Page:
Mining Google Trends data with R
Jun 28, 2019
Christopher Yee
7 minute read

Google Trends is great for understanding relative search popularity for a given keyword or phrase. However, if we wanted to explore the topics some more it is quite clunky to retrieve that data within the web interface.

Enter the gtrendsR package for #rstats and what better way to demonstrate how this works than by pulling search popularity for ramen, pho, and spaghetti (hot on the heels of my last article about ramen ratings)!

Load packages

library(tidyverse)
library(lubridate)
library(gtrendsR)

Clean up our dataframe

food_timeseries <- as_tibble(food$interest_over_time) %>% 
  mutate(date = ymd(date)) %>% # CONVERT DATE FORMAT
  filter(date < Sys.Date() - 7) # REMOVE "NOISY" DATA FROM LAST SEVEN DAYS

Quick peek at data

food_timeseries
## # A tibble: 780 x 7
##    date        hits geo   time      keyword gprop category
##    <date>     <int> <chr> <chr>     <chr>   <chr>    <int>
##  1 2014-06-29    12 US    today+5-y ramen   web          0
##  2 2014-07-06    11 US    today+5-y ramen   web          0
##  3 2014-07-13    15 US    today+5-y ramen   web          0
##  4 2014-07-20    14 US    today+5-y ramen   web          0
##  5 2014-07-27    13 US    today+5-y ramen   web          0
##  6 2014-08-03    13 US    today+5-y ramen   web          0
##  7 2014-08-10    13 US    today+5-y ramen   web          0
##  8 2014-08-17    14 US    today+5-y ramen   web          0
##  9 2014-08-24    12 US    today+5-y ramen   web          0
## 10 2014-08-31    13 US    today+5-y ramen   web          0
## # … with 770 more rows

Graph interest over time

food_timeseries %>% 
  ggplot() +
  geom_line(aes(date, hits, color = keyword), size = 1) +
  scale_y_continuous(limits = c(0, 100)) +
  scale_color_brewer(palette = 'Set2') +
  theme_bw() +
  labs(x = NULL,
       y = "Relative Search Interest",
       color = NULL,
       title = "Google Trends: interest over time (US)") 

It looks like ramen has picked up traction over the last five years and even surpassed spaghetti popularity earlier this year.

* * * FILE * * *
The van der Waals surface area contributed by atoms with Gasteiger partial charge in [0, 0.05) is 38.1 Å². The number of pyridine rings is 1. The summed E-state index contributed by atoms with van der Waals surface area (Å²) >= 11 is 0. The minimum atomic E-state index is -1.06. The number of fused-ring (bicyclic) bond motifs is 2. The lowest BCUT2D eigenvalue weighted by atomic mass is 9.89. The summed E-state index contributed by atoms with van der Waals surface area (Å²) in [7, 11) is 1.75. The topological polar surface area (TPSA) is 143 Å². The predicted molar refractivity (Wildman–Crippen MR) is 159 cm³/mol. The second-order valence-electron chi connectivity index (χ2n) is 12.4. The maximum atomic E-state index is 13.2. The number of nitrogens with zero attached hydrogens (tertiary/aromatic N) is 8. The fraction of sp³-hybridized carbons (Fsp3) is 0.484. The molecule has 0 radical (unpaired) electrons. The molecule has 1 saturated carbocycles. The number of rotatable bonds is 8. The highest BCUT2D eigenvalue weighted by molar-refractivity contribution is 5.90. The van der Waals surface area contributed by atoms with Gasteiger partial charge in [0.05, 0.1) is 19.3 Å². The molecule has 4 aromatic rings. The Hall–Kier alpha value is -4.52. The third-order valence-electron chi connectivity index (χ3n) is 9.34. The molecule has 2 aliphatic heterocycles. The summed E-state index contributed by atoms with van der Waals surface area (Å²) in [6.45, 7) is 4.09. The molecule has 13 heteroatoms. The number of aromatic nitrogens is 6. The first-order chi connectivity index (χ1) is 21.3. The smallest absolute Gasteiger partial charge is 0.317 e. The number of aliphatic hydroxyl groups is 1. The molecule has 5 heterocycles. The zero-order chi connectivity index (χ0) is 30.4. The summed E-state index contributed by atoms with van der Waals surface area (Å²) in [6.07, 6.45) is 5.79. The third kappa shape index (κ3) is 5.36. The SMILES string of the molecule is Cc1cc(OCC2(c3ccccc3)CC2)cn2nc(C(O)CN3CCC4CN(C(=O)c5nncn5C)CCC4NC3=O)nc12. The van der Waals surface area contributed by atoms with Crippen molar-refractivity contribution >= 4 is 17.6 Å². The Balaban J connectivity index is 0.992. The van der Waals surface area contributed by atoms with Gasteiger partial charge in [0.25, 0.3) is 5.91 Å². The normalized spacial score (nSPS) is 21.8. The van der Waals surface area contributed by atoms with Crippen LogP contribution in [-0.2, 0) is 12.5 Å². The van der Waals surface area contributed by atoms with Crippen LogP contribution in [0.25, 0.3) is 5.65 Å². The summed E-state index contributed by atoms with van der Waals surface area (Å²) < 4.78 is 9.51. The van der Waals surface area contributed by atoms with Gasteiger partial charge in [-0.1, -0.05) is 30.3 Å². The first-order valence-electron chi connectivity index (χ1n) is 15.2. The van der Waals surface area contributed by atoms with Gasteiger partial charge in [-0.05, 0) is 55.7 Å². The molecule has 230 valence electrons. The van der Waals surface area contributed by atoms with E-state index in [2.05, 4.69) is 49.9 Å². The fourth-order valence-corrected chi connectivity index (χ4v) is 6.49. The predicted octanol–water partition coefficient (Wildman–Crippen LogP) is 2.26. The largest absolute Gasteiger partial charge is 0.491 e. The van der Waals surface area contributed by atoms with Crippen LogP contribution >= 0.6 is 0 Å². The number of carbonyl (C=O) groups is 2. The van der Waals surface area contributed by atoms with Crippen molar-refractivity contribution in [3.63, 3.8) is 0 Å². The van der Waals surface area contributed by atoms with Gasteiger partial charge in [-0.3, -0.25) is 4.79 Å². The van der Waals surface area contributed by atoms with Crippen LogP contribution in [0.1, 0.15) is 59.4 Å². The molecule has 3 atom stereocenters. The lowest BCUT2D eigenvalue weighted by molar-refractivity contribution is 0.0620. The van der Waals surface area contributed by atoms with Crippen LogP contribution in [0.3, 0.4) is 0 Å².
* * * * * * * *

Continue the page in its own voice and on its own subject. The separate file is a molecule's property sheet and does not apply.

I wonder what that will look like a year from now? We’ll look to using the prophet package from Facebook to forecast future popularity.

Forecasting relative search popularity

Load packages

library(prophet)

Prepare the data

Let’s see how we do for ramen search popularity.

ramen_timeseries <- food_timeseries %>% 
  filter(keyword == 'ramen') %>% 
  select(date, hits) %>% 
  mutate(date = ymd(date)) %>% 
  rename(ds = date, y = hits) %>% # CONVERT COLUMN HEADERS FOR PROPHET
  arrange(ds) # ARRANGE BY DATE

Build the model

ramen_m <- prophet(ramen_timeseries)
ramen_future <- make_future_dataframe(ramen_m, periods = 365) # PREDICT 365 DAYS
ramen_ftdata <- as_tibble(predict(ramen_m, ramen_future))

Combine forecast with actuals

ramen_forecast <- ramen_ftdata %>% 
  mutate(ds = ymd(ds),
         segment = case_when(ds > Sys.Date()-7 ~ 'forecast',
                             TRUE ~ 'actual'), # SEGMENT ACTUAL VS FORECAST DATA
         keyword = paste0("ramen")) %>% 
  select(ds, segment, yhat_lower, yhat, yhat_upper, keyword) %>% 
  left_join(ramen_timeseries) # JOIN ACTUAL DATA

Plot forecasting results

ramen_forecast %>% 
  rename(date = ds,
         actual = y) %>% 
  ggplot() +
  geom_line(aes(date, actual)) + # PLOT ACTUALS DATA